Wahl, Zenobi, Gerber, Slack, Niu, Vergères, Giannoukos

Understanding the impact of nutrition and food on human health, applying online-analytical tools, mice models and clinical studies.

Big Data Analysis
Zenobi, Sinues, Emmenegger, El Haddad

Establishing algorithms for big data analysis – searching for molecular patterns of relevance.

Medication Levels
Sinues, Kohler, von Eckadstein

Monitoring medication levels with narrow efficacy and safety range in children and adults (Example: antiepileptics and propofol).

Sensors for Biomarkers
Zenobi, Sinues, Emmenegger, El Hadad, Prévôt, Pratsinis, Günter

Increasing robustness and decreasing complexity of sensor, laser spectroscopy and high-resolution mass-spectrometry techniques, for the quantification of relevant biomarkers.

Globally Relevant Diseases
Kohler, Möller, Sinues, Gerber, Zenobi, Egli

Detecting and quantifying biomarkers for globally relevant diseases, such as COPD, obstructive sleep apnea, asthma, covid-19, lung cancer, cystic fibrosis, pulmonary infections.

Quantification Techniques
Zenobi, Emmenegger, El Hadad, Prévôt, Günter

Developing detection and quantification techniques for exhaled molecules down to the ppq concentration range (1 ppq = one per 1,000,000,000,000,000).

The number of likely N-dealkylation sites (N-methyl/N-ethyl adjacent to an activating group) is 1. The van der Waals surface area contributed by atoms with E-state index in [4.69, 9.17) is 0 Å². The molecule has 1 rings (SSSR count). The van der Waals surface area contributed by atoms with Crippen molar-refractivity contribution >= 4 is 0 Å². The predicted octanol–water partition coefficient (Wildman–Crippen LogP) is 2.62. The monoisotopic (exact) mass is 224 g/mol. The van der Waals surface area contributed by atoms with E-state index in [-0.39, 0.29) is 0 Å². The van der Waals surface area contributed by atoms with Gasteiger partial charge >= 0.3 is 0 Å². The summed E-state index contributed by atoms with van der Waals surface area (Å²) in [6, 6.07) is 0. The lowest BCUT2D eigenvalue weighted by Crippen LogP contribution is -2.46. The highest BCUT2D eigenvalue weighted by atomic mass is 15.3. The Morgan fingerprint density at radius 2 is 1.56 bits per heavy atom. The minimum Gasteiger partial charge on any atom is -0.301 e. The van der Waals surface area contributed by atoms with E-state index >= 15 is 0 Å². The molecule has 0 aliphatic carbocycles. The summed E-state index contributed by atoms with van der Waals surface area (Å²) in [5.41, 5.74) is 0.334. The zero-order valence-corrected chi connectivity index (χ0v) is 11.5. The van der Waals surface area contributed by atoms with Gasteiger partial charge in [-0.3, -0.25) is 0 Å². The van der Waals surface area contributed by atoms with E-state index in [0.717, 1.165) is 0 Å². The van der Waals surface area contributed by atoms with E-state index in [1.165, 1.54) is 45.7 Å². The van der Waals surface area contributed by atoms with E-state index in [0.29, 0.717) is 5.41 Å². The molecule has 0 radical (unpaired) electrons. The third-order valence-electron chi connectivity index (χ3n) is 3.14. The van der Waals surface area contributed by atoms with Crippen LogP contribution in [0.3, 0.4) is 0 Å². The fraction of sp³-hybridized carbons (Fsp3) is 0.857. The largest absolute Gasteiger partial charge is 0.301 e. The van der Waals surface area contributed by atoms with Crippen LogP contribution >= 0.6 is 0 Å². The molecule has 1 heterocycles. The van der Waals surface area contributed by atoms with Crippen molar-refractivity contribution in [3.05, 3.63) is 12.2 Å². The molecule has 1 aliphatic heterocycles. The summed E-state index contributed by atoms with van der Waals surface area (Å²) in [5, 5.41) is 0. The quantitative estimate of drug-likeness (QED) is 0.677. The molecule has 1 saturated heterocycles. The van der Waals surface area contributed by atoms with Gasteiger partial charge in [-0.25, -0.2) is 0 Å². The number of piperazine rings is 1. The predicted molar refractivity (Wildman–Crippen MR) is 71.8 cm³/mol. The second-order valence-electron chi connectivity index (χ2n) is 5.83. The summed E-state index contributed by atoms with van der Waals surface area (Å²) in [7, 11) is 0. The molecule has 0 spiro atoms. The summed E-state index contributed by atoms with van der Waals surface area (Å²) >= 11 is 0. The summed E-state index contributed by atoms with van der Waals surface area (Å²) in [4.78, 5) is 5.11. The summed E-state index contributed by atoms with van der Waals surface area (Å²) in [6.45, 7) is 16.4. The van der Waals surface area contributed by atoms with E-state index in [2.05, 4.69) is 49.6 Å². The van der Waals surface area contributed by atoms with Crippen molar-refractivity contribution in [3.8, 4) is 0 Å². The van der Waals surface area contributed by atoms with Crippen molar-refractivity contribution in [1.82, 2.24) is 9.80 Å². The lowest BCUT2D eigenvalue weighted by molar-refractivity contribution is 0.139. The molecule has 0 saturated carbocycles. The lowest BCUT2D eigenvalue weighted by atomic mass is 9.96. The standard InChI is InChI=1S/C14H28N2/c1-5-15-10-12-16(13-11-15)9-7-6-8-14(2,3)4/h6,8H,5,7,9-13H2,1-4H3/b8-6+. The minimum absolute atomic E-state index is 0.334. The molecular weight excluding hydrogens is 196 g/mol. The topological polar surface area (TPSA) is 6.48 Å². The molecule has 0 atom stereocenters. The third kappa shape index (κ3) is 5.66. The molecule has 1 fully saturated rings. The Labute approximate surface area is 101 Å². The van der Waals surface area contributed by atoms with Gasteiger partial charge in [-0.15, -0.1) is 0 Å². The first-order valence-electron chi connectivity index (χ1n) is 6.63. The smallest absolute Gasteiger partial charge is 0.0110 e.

Clinical Validation
Kohler, Möller, Sinues, von Eckardstein, Gerber, Egli

Promising biomarkers for diseases, and medication and health status are being validated in clinical settings.

Diet and Circadian Rhythms
Zenobi, Slack, Gerber, Niu

Understanding how a specific diet and circadian rhythms influence our microbiome with subsequent detection of characteristic exhaled molecules.

Sleep Obstruction
Zenobi, Kohler, Slack

Understanding the interaction between microbiome and circadian clocks and its impact on sleep obstruction – all analyzed via exhaled molecules.

Interdisciplinarity at Its Best

Latest Blog Posts

June 7, 2024
Researchers from Zurich Exhalomics groups attended the Breath Summit 2024 in Indianapolis

Researchers from Zurich Exhalomics groups attended the Breath Summit 2024 in Indianapolis

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June 3, 2024
Lactobreath - A pilot study to diagnose lactose intolerance based on the exhaled breath metabolome

For a scientific study, the LactoBreath team seeks to recruit healthy adult men and women aged between 18 and 65 with or without the ability to digest lactose.

Read More
May 17, 2022
Exhalomics Circle: solving the puzzle together

by Dr. Raphael Brechbühler, Empa

Read More


Zurich Exhalomics is generously supported by the Uniscientia Foundation, the Lotte and Adolf Hotz-Sprenger Foundation, the Evi Diethelm-Winteler Foundation, the Heidi Ras Foundation, the Swiss National Science Foundation, the Ascher Trust, and other donors. The ETH Zurich Foundation, the UZH Foundation, and the USZ Foundation support the Zurich Exhalomics project in partnership building. Don't hesitate to contact us if you would like to  support Zurich Exhalomics on the journey to bring breath analysis into clinical routine.